Likud Minister Yuval Steinitz, accompanying Prime Minister Benjamin Netanyahu on his trip to the U.S., told Israel Radio Tuesday morning that Israel’s position both regarding the peace negotiations with the Palestinians and the Iran question are receiving wall-to-wall support in Congress.
According to Stenitz, the leaders of the Senate and the House understand that the main hurdle before the peace process is the Palestinians’ refusal to recognize the right of the Jewish people to their own country, and their terrible incitement against Israel.
According to the Washington Post, after his conference with Obama, Netanyahu met with House Majority Leader Eric Cantor (R-Va.) on Capitol Hill. Cantor said the Palestinians must “accept Israel’s right to exist as a Jewish state” and “uniformly and aggressively” combat terrorism while confronting, not condoning, “incitement against the Jews.”
Steinitz added that the Palestinian demand for a freeze on settlement housing starts, as well as their insistence on prisoner release in exchange for extending the negotiations are simply not part of the discussion.
Leftist party Meretz Chairwoman Zehava Gal-On told Israel Radio that the settlement freeze would serve Israel’s interests more than it would the Palestinians’.
Labor MK Nachman Shai argues that the Ukrainian crisis is not diverting the world’s attention away from Israel and the peace negotiations, and is not improving Israel’s political situation.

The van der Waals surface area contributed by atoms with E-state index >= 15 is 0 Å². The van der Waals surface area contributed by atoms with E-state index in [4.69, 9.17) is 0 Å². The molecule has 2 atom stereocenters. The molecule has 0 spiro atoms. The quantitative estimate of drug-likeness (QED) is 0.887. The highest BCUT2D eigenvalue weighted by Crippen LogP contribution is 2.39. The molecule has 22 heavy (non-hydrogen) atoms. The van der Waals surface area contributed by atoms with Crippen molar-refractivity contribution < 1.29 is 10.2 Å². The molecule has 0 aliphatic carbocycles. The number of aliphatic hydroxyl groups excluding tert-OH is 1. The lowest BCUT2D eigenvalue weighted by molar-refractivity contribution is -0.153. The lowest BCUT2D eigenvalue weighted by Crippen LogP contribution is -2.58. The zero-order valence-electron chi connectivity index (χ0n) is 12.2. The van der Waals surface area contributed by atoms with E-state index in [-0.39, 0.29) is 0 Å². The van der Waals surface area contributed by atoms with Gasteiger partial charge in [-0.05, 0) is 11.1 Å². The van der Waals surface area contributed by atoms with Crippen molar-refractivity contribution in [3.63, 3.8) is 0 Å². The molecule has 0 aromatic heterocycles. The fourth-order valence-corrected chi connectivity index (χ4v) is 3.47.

But, despite MK Shai’s note to the contrary, AP reported that Secretary of State Kerry left Monday for the Ukrainian capital. The European Union’s foreign ministers, meantime, issued a Thursday deadline for Russia President Vladimir Putin to pull back his troops or face a rejection of visa liberalization and economic cooperation negotiations long in the works.
And the White House said Obama met for more than two hours Monday night with the National Security Council, including Secretary of State John Kerry and Defense Secretary Chuck Hagel, to discuss what steps the United States can take with international partners to further isolate Russia and persuade it to de-escalate the situation.
So, for now, nobody is pushing the 2-state thing. Maybe wait until after the Russian occupation…Yori Yanover